Monday, 30th October 2017

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Upcoming assembly elections in some states are crucial for the Congress

Unless the leadership learns from its mistakes and rectifies them, the party will not be able to withstand the BJP wave

  • Published 20.08.19, 7:02 PM
  • Updated 20.08.19, 7:02 PM
  • 3 mins read
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Sonia Gandhi, left, had led the Congress for 19 years before handing over the baton to her son Rahul Gandhi (right). Now she has returned as the interim party president. (AP)

Sir — Sonia Gandhi taking charge as the interim president of Congress might help tide over the leadership crisis that the party is facing (“Rear view”, Aug 14). In spite of being an active leader and a strong critic of the prime minister, Narendra Modi, the former Congress chief, Rahul Gandhi, had failed to prove his mettle in mainstream politics. His resignation from the post of party president after the Lok Sabha polls had left a vacuum. However, the dependence of the Congress on the Gandhi family instead of party veterans has led to its downfall. It has continued to lose its footing since the Bharatiya Janata Party assumed power.

The upcoming assembly elections in some states are crucial for the Congress. It must discard its affinity towards dynastic power-sharing. Unless the leadership learns from its mistakes and rectifies them, the party will not be able to withstand the BJP wave.

Janga Bahadur Sunuwar,
Jalpaiguri

Sir — Sonia Gandhi had led the Congress for 19 years before handing over the baton to her son. Now, she has returned as the interim party president. The Congress, however, must realize that this is only the beginning of an arduous political process, and not just an internal ‘leadership’ issue.

The regional satraps of the Congress have relied on the ‘high command’ for far too long. But the old guard now understands that it is crucial to groom a younger generation of Congress leaders. A singular focus on performing better at the forthcoming assembly elections should motivate Congressmen to put aside their internal differences, appoint able leaders and strive towards regaining their former glory. One hopes that once the internal problems are resolved, the Congress will be able to make a strong comeback and ensure that a vital facet of our democracy — a capable and animated Opposition — remains safeguarded.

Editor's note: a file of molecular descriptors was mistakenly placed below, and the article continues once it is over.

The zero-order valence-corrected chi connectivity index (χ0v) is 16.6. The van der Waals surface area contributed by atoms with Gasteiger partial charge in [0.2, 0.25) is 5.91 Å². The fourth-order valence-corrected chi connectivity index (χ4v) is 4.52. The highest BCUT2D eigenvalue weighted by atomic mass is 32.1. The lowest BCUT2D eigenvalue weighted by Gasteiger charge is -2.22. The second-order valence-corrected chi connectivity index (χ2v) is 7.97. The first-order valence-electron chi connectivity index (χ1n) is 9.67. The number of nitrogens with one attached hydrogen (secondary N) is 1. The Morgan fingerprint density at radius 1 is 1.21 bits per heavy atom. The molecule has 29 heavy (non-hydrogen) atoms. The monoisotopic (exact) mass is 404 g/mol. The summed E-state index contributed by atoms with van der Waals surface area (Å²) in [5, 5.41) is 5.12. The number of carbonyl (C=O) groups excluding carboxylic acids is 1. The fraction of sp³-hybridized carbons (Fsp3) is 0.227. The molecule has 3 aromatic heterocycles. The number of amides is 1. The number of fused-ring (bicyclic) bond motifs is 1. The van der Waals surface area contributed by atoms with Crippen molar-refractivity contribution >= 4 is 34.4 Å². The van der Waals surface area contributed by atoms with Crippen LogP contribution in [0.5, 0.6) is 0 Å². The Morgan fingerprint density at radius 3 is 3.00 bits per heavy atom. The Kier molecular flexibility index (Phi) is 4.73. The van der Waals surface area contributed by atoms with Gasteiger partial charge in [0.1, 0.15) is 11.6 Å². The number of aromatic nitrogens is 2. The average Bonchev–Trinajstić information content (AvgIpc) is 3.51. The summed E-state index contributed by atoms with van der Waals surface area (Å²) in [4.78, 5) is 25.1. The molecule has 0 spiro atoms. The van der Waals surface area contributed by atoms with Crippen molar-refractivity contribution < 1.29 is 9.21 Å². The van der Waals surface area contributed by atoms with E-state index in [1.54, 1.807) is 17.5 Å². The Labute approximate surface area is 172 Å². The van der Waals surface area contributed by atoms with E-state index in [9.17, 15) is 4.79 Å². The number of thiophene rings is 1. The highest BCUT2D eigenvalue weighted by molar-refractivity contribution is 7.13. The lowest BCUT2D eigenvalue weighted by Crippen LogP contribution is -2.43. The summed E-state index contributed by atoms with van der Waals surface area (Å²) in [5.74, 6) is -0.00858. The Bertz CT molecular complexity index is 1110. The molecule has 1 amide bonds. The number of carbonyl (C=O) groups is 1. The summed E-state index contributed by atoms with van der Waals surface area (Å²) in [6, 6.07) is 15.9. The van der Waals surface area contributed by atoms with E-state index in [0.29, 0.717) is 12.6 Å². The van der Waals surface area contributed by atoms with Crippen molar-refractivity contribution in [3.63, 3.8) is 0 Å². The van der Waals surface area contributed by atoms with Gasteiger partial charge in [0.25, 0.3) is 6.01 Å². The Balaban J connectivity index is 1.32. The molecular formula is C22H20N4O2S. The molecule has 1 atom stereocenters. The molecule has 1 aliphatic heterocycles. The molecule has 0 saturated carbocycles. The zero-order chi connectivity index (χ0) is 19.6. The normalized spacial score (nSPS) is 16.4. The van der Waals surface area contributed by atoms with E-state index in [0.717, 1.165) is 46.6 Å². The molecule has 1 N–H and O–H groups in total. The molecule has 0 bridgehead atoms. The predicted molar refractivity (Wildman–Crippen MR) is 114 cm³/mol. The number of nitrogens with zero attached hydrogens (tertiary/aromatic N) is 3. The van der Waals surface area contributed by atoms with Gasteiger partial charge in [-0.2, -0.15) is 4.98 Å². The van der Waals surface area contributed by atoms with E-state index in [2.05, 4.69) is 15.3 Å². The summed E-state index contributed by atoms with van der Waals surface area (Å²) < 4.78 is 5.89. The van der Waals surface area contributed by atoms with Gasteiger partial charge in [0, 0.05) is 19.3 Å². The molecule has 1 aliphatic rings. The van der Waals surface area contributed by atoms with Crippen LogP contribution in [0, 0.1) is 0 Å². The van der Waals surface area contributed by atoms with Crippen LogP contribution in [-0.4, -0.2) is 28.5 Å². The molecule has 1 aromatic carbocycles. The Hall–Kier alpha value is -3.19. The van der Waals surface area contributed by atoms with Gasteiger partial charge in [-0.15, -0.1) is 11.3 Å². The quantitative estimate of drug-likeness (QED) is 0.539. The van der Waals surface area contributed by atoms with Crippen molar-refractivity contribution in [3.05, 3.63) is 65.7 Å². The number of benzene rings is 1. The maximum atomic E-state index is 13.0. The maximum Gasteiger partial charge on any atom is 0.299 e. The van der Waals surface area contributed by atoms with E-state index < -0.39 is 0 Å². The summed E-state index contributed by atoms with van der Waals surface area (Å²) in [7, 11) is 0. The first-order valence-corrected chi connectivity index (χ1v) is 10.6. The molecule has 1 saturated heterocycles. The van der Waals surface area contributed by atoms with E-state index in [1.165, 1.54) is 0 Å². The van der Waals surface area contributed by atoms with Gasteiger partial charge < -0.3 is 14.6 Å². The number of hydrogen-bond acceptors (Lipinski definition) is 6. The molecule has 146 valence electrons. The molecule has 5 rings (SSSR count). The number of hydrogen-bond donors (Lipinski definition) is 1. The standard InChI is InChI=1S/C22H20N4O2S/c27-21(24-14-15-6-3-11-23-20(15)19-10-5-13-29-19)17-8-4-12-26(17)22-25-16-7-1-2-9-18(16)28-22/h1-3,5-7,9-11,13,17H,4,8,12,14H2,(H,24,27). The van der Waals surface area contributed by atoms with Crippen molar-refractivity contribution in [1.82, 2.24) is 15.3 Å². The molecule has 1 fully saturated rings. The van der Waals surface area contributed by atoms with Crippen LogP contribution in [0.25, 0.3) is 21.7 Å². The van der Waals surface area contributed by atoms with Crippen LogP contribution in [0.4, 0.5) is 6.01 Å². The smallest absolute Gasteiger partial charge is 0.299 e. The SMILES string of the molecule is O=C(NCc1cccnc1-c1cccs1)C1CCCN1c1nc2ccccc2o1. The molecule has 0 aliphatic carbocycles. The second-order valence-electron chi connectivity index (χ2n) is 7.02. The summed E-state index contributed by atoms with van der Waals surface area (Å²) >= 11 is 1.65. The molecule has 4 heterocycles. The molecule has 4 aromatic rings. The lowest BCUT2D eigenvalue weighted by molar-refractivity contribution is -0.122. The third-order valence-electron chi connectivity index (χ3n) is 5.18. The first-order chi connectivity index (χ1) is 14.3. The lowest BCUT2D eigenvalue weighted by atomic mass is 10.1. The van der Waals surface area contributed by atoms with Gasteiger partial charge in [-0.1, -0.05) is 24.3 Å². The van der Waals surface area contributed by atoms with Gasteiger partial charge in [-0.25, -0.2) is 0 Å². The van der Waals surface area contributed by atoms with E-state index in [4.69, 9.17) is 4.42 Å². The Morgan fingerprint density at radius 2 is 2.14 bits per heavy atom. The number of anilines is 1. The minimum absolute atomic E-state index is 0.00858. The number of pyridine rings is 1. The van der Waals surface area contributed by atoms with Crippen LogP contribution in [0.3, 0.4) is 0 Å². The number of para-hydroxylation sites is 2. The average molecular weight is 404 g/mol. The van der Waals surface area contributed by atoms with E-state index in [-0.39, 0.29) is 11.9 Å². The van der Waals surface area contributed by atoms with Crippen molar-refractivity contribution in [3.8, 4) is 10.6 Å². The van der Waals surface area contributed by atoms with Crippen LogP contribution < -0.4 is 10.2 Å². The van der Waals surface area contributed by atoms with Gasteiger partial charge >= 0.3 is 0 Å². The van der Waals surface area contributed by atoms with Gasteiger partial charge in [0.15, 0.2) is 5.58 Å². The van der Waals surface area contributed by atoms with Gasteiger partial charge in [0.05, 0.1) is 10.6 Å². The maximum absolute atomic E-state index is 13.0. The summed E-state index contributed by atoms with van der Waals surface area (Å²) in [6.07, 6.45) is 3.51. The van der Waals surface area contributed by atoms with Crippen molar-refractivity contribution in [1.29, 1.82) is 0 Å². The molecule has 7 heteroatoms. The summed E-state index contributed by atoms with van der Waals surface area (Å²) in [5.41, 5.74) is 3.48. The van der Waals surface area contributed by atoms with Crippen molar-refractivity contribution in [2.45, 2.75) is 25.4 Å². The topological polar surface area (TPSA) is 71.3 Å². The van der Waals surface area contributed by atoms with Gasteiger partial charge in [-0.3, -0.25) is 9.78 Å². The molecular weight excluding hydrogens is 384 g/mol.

R. Narayanan,
Navi Mumbai

Sir — Sonia Gandhi’s re-entry as the party chief will surely help the Congress tide over troubled waters once again. Nearly 20 months after handing over the reins to Rahul Gandhi, her leadership is being tested again. The Congress working committee’s decision to put their trust in her experience and capabilities to help the 133-year-old party find its feet again seems correct. As she is widely accepted among the leaders of other Opposition parties, she will be able to successfully forge a strong and unified Opposition.

Sonia Gandhi had led the Congress to victory in 2004, ousting the National Democratic Alliance from power. Once again, the party is in desperate need of her guidance to regain its foothold both at the Centre and in the states.

Vijaykumar H.K.,
Raichur, Karnataka 

Way back home

Sir — This Independence Day, two works of art that had been stolen were handed over to the Indian high commissioner in London by the United States of America and the United Kingdom. The items — a limestone relief and a bronze figurine — are but two of the thousands of art treasures that have been smuggled out of India. Looting by colonizers had also resulted in the drainage of art from the region. While this gesture is appreciated, art reparation laws remain murky at best. The authorities’ views on the subject remain polarized, but they must proactively try to rectify such wrongs — both historical and recent.

Vrinda Iyer,
Calcutta

An aerial view of the flood-hit areas of Aluva in Kochi, Kerala. At a time when natural disasters are regularly plaguing parts of India, more people must do their best to help those in need.
An aerial view of the flood-hit areas of Aluva in Kochi, Kerala. At a time when natural disasters are regularly plaguing parts of India, more people must do their best to help those in need. (PTI)

Kind heart

Sir — In 2018, Kerala had witnessed the worst deluge in nearly a hundred years. Recently, it faced the wrath of nature once again. Over 120 people have lost their lives and thousands have been rendered homeless.

But instead of coming together in a moment of crisis, some individuals had started a vicious online campaign discouraging donations to the chief minister’s disaster relief fund, alleging misappropriation of funds. At such a moment, Naushad, a garment seller from Kochi, donated his entire stock of new clothes for flood relief. His act of kindness set an example and showed that hate can be countered by goodwill and generosity. The world is in dire need of such people.

Anamika Chaudhury,
Mumbai

Sir — Naushad, a street vendor, donated his whole stock of new garments for the Kerala flood victims. Even though the volunteers who had approached him told him that his donations were more than enough, he continued to selflessly hand over all the merchandise that he had stocked for sale during Eid.

It is heartening to know that compassionate people like Naushad still exist. His gesture should be appreciated. At a time when natural disasters are regularly plaguing parts of India, more people must do their best to help those in need.

T.K. Nandanan,
Kochi

Truly great

Sir — Toni Morrison, who recently passed away, was a towering novelist belonging to the black community. Her works explored the unique experiences of African-American people, especially black women, in a racist and male-dominated society. Her unrelenting voice of the black experience in the United States of America will be missed.

Dileep D. Anand,
Alleppey